There is an entire chapter devoted to Steve Carrell, and his character Michael Scott. Everybody that dealt with Carrell had nothing but good things to say about him- he was professional, funny, smart, kind and devoted to the show. They all say he was snubbed when he was overlooked for an Emmy award, and he was the glue that held that show together. This later proves shocking when the book details how Carrell was not asked back by NBC after season 7, leaving the show permanently. Carrell became the biggest star on the Office, and filming had to accommodate his movie schedule. It still boggles the mind that NBC couldn't figure something out, though it's possible that Carrell was ready to move on by then. Without Michael Scott, the show suffered a predictable decline.
Seasons 8 and 9 are detailed in the book along with attempts to breathe new life into the franchise with James Spader, Will Ferrell, and Katherine Tate. There seems to be a wall into which most sitcoms run around the 7th or 8th season when the stories are harder to come by and the characters get stale. Rarely does a comedy last more than 10 seasons and that can be said of The Office. Shortly into the 9th season, the entire cast was told it would be the last one.
Knowing that the 9th season would be the last allowed the writers to plan accordingly, and it's noticeable looking backward that they had a plan. The book spends almost an entire chapter discussing the finale episode, which covers the showing of the fake documentary that they had been filming all that time. It also includes Dwight's wedding and the biggest secret of the finale, that Steve Carrell would be back for a cameo appearance. The testimonials that both cast and crew relate in that final episode are both touching and impressive. Greg Daniels succeeded in not only producing a hit, groundbreaking television show, but in creating a tight-knit family of actors and writers who for the most part got along famously and hated to see the show end.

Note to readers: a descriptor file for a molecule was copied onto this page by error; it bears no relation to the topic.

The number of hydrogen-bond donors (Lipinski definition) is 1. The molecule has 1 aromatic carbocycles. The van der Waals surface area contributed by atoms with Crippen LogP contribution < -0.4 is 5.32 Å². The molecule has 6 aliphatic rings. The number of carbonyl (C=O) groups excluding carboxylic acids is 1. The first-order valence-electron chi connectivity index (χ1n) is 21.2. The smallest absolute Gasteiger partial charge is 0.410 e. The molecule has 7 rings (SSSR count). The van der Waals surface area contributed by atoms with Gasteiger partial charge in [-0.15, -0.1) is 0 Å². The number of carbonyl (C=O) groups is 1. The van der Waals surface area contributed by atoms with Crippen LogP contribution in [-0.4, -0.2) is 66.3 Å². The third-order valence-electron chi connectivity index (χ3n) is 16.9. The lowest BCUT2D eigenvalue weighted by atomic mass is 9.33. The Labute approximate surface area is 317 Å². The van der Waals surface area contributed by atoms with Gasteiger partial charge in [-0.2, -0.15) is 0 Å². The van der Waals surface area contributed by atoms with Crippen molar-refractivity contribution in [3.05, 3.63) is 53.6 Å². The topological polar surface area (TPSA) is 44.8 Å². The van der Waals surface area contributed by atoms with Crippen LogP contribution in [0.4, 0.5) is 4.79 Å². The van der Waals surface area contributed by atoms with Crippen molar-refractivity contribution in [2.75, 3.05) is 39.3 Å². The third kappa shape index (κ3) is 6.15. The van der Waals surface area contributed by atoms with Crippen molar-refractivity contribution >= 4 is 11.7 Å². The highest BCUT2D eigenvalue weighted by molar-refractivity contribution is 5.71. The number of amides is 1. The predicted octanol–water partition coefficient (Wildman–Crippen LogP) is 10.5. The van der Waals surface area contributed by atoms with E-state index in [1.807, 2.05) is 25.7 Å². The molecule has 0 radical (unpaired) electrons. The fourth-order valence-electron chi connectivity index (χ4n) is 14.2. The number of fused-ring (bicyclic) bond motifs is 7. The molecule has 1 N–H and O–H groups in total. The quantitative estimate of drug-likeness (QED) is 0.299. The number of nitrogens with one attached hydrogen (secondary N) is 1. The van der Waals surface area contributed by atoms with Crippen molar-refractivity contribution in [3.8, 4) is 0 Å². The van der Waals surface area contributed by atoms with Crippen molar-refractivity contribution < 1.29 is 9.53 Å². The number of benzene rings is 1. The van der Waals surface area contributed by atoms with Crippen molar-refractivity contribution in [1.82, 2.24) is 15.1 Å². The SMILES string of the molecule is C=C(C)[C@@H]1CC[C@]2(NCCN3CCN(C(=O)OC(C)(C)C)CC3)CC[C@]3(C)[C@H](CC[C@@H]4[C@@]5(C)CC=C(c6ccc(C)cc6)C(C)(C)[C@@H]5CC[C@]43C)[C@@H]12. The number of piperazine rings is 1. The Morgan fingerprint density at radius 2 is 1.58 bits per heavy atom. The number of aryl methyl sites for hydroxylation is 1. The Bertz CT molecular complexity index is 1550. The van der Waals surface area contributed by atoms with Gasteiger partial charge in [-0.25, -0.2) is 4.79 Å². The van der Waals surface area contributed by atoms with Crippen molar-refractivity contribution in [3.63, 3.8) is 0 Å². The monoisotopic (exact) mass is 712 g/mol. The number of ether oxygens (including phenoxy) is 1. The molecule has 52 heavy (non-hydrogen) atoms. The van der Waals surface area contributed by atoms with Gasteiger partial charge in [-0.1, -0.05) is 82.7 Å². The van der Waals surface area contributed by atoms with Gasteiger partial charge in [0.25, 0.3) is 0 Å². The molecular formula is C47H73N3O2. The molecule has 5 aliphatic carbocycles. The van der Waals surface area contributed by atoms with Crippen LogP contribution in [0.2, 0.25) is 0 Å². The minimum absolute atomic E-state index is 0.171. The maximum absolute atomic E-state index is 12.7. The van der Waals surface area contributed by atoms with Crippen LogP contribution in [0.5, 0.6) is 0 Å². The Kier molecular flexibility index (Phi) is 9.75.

The final two chapters surprisingly cover events since the shows' finale in 2013. The Office has exploded in popularity since it left the air, mostly thanks to the platform Netflix. The show is the most popular streamed show on Netflix and has attracted an entirely new audience of young people who binge the entire 9 seasons repeatedly. This has promoted growth of Office memorabilia, podcasts ("Office Ladies"), Office-themed trivia nights and board games, and meet-and-greet conventions for former stars of the show. This kind of devotion is normally reserved for science fiction franchises, but The Office has broken new ground even after its demise.
The last chapter talks about a possible rumored reboot of the show, which looks inevitable. The concept and writing of the show were so good that it's surprising that more comedies aren't using it today. After The Office aired, two huge hits followed that used the same mockumentary format- Parks and Recreation, and Modern Family. As I write this today sitcoms have mostly reverted to their laugh track roots, and NBC announced its 2020 schedule with only two comedies on its entire roster.
There was one attempt to spin-off The Office, (the failed pilot, "The Farm") and many missed opportunities by NBC. A reboot could include some original cast members or perhaps a younger generation, but all agree that the participation of Greg Daniels is essential if anything is to happen, and he's not talking much about it now.
In all, this book is a blast, especially for fans of the show or those who've always wanted to see how comedy is made. If you get the audiobook, they hired voice actors to read the parts of all the dozens of contributors, which gives it a certain authenticity, even if they don't exactly sound like the real people.